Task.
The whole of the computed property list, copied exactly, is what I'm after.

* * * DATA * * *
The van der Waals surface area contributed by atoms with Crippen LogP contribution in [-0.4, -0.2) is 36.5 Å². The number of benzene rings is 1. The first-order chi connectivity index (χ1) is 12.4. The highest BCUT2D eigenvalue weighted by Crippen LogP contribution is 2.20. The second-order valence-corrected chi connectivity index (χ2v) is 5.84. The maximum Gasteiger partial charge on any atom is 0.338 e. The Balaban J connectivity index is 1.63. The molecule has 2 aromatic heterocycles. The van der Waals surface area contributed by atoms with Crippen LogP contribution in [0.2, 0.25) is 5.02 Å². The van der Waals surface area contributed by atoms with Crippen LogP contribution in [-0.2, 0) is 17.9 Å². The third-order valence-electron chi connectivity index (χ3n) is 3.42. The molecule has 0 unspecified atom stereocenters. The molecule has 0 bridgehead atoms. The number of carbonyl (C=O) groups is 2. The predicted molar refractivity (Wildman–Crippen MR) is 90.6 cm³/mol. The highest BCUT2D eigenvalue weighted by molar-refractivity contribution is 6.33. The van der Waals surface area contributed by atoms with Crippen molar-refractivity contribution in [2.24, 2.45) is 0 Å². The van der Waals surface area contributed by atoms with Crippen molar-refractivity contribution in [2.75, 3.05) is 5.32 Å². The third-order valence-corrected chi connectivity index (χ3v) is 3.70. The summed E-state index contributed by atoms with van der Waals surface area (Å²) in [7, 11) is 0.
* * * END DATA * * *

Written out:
The van der Waals surface area contributed by atoms with Crippen LogP contribution in [-0.4, -0.2) is 36.5 Å². The number of benzene rings is 1. The first-order chi connectivity index (χ1) is 12.4. The highest BCUT2D eigenvalue weighted by Crippen LogP contribution is 2.20. The second-order valence-corrected chi connectivity index (χ2v) is 5.84. The maximum Gasteiger partial charge on any atom is 0.338 e. The Balaban J connectivity index is 1.63. The molecule has 2 aromatic heterocycles. The van der Waals surface area contributed by atoms with Crippen LogP contribution in [0.2, 0.25) is 5.02 Å². The van der Waals surface area contributed by atoms with Crippen LogP contribution in [-0.2, 0) is 17.9 Å². The third-order valence-electron chi connectivity index (χ3n) is 3.42. The molecule has 0 unspecified atom stereocenters. The molecule has 0 bridgehead atoms. The number of carbonyl (C=O) groups is 2. The predicted molar refractivity (Wildman–Crippen MR) is 90.6 cm³/mol. The highest BCUT2D eigenvalue weighted by molar-refractivity contribution is 6.33. The van der Waals surface area contributed by atoms with Crippen molar-refractivity contribution in [2.24, 2.45) is 0 Å². The van der Waals surface area contributed by atoms with Crippen molar-refractivity contribution in [2.75, 3.05) is 5.32 Å². The third-order valence-corrected chi connectivity index (χ3v) is 3.70. The summed E-state index contributed by atoms with van der Waals surface area (Å²) in [7, 11) is 0.